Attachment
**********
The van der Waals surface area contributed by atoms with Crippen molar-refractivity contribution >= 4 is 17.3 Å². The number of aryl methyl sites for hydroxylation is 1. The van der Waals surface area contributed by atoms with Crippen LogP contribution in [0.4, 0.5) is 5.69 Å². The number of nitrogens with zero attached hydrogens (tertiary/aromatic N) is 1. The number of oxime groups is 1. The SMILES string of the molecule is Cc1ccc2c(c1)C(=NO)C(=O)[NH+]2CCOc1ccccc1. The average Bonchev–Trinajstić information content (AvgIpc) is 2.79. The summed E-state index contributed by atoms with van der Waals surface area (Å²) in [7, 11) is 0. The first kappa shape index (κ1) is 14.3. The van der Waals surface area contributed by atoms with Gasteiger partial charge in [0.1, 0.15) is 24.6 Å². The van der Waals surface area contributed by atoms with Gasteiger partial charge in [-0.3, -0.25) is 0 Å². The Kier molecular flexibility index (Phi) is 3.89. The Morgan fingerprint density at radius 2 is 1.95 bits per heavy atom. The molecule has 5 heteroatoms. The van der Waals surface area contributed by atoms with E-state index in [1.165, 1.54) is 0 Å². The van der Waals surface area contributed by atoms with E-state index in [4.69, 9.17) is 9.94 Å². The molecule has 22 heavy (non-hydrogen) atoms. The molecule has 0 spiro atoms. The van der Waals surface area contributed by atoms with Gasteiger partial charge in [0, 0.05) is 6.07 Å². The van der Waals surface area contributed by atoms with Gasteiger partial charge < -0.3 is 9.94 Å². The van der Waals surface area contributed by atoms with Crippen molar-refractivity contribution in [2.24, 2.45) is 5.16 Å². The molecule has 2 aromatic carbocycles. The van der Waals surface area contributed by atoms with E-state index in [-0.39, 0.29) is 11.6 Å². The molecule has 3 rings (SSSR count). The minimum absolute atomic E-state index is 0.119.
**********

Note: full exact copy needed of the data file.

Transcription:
The van der Waals surface area contributed by atoms with Crippen molar-refractivity contribution >= 4 is 17.3 Å². The number of aryl methyl sites for hydroxylation is 1. The van der Waals surface area contributed by atoms with Crippen LogP contribution in [0.4, 0.5) is 5.69 Å². The number of nitrogens with zero attached hydrogens (tertiary/aromatic N) is 1. The number of oxime groups is 1. The SMILES string of the molecule is Cc1ccc2c(c1)C(=NO)C(=O)[NH+]2CCOc1ccccc1. The average Bonchev–Trinajstić information content (AvgIpc) is 2.79. The summed E-state index contributed by atoms with van der Waals surface area (Å²) in [7, 11) is 0. The first kappa shape index (κ1) is 14.3. The van der Waals surface area contributed by atoms with Gasteiger partial charge in [0.1, 0.15) is 24.6 Å². The van der Waals surface area contributed by atoms with Gasteiger partial charge in [-0.3, -0.25) is 0 Å². The Kier molecular flexibility index (Phi) is 3.89. The Morgan fingerprint density at radius 2 is 1.95 bits per heavy atom. The molecule has 5 heteroatoms. The van der Waals surface area contributed by atoms with E-state index in [1.165, 1.54) is 0 Å². The van der Waals surface area contributed by atoms with E-state index in [4.69, 9.17) is 9.94 Å². The molecule has 22 heavy (non-hydrogen) atoms. The molecule has 0 spiro atoms. The van der Waals surface area contributed by atoms with Gasteiger partial charge in [0, 0.05) is 6.07 Å². The van der Waals surface area contributed by atoms with Gasteiger partial charge < -0.3 is 9.94 Å². The van der Waals surface area contributed by atoms with Crippen molar-refractivity contribution in [2.24, 2.45) is 5.16 Å². The molecule has 2 aromatic carbocycles. The van der Waals surface area contributed by atoms with E-state index in [-0.39, 0.29) is 11.6 Å². The molecule has 3 rings (SSSR count). The minimum absolute atomic E-state index is 0.119.